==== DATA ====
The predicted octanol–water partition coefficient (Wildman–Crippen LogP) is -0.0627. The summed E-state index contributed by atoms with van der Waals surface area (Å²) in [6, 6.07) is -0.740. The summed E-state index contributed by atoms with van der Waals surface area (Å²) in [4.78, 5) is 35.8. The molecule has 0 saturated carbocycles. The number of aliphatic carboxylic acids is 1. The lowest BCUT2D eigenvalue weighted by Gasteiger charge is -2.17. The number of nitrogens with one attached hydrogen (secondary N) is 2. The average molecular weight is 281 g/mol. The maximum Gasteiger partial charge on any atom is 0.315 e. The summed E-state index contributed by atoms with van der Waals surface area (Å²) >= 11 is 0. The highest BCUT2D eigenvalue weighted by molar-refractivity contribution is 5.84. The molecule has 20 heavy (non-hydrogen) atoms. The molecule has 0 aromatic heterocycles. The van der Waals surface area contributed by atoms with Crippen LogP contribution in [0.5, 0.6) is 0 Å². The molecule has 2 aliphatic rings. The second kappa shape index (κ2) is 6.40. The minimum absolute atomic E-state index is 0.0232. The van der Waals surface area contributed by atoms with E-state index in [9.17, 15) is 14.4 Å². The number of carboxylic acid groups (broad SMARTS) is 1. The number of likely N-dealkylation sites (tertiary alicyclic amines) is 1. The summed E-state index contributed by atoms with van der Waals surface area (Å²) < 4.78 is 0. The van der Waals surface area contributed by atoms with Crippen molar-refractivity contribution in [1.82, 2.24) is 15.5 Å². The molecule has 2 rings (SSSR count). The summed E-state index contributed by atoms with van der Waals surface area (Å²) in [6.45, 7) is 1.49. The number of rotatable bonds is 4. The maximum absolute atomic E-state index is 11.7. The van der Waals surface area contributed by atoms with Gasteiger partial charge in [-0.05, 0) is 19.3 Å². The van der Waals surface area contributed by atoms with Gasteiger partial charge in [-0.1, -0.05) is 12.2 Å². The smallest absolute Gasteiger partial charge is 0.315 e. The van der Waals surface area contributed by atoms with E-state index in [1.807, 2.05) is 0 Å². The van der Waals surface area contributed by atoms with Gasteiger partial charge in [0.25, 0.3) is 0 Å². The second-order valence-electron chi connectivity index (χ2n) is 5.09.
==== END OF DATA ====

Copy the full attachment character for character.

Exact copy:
The predicted octanol–water partition coefficient (Wildman–Crippen LogP) is -0.0627. The summed E-state index contributed by atoms with van der Waals surface area (Å²) in [6, 6.07) is -0.740. The summed E-state index contributed by atoms with van der Waals surface area (Å²) in [4.78, 5) is 35.8. The molecule has 0 saturated carbocycles. The number of aliphatic carboxylic acids is 1. The lowest BCUT2D eigenvalue weighted by Gasteiger charge is -2.17. The number of nitrogens with one attached hydrogen (secondary N) is 2. The average molecular weight is 281 g/mol. The maximum Gasteiger partial charge on any atom is 0.315 e. The summed E-state index contributed by atoms with van der Waals surface area (Å²) >= 11 is 0. The highest BCUT2D eigenvalue weighted by molar-refractivity contribution is 5.84. The molecule has 20 heavy (non-hydrogen) atoms. The molecule has 0 aromatic heterocycles. The van der Waals surface area contributed by atoms with Crippen LogP contribution in [0.5, 0.6) is 0 Å². The molecule has 2 aliphatic rings. The second kappa shape index (κ2) is 6.40. The minimum absolute atomic E-state index is 0.0232. The van der Waals surface area contributed by atoms with E-state index in [9.17, 15) is 14.4 Å². The number of carboxylic acid groups (broad SMARTS) is 1. The number of likely N-dealkylation sites (tertiary alicyclic amines) is 1. The summed E-state index contributed by atoms with van der Waals surface area (Å²) < 4.78 is 0. The van der Waals surface area contributed by atoms with Crippen molar-refractivity contribution in [1.82, 2.24) is 15.5 Å². The molecule has 2 rings (SSSR count). The summed E-state index contributed by atoms with van der Waals surface area (Å²) in [6.45, 7) is 1.49. The number of rotatable bonds is 4. The maximum absolute atomic E-state index is 11.7. The van der Waals surface area contributed by atoms with Gasteiger partial charge in [-0.05, 0) is 19.3 Å². The van der Waals surface area contributed by atoms with Gasteiger partial charge in [-0.1, -0.05) is 12.2 Å². The smallest absolute Gasteiger partial charge is 0.315 e. The van der Waals surface area contributed by atoms with E-state index in [1.807, 2.05) is 0 Å². The van der Waals surface area contributed by atoms with Gasteiger partial charge in [0.25, 0.3) is 0 Å². The second-order valence-electron chi connectivity index (χ2n) is 5.09.